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On some of the main criticisms of the modal model: Reappraisal from a TBRS perspective

  • Gaën PlancherEmail author
  • Pierre Barrouillet
Article

Abstract

The model developed by Atkinson and Shiffrin describes memory as a flow of information that enters and leaves a short-term storage and that in some cases consolidates into a long-term store. Their model has stimulated 50 years of memory research and, like every model, has also received several criticisms. It has been argued that a single short-term store in charge of both maintaining memory items and processing other cognitive tasks is not plausible. Some authors have evaluated the proposal of a rehearsal process as the unique way to transfer information into long-term memory as not being likely. Finally, the idea that information decays from the short-term store in the absence of rehearsal maintaining the memory traces has been and is still debated in the working memory literature. In this article, we reconsider these criticisms and show why they are not totally legitimate. We describe a recent working memory model, the time-based resource-sharing (TBRS) model (Barrouillet, P., & Camos, V. (2015). Working memory: Loss and reconstruction. Hove, UK: Psychology Press), that shares several theoretical assumptions with the model initially proposed by Atkinson and Shiffrin, assumptions supported by empirical findings. Consequently, the model proposed by Atkinson and Shiffrin in 1968 may be far from outdated and still provide an inspiring framework for memory study.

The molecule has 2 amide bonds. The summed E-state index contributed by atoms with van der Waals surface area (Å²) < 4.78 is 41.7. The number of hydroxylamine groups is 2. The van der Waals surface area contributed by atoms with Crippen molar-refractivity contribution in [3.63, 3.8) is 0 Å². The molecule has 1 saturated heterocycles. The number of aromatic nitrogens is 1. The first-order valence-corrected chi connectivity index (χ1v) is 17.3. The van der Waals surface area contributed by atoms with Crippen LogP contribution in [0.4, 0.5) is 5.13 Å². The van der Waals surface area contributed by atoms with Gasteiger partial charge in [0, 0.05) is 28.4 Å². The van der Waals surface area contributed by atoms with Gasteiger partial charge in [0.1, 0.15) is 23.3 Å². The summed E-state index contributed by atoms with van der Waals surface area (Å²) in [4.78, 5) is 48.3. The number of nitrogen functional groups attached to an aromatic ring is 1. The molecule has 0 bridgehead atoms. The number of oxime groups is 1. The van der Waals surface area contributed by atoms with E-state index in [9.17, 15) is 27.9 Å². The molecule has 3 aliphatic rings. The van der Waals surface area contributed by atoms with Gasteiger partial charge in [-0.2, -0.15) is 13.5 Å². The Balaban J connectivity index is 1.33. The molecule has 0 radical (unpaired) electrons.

Keywords

Working memory Short-term memory Modal model TBRS model 

Notes

Acknowledgements

This research was supported by LABEX grant ANR-11-LABX-0042 from the Université de Lyon, within the program “Investissements d’Avenir” (ANR-11-IDEX-0007) operated by the French National Research Agency (ANR).

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© The Psychonomic Society, Inc. 2019

Authors and Affiliations

  1. 1.Université Lyon 2LyonFrance
  2. 2.Université de GenèveGenevaSwitzerland

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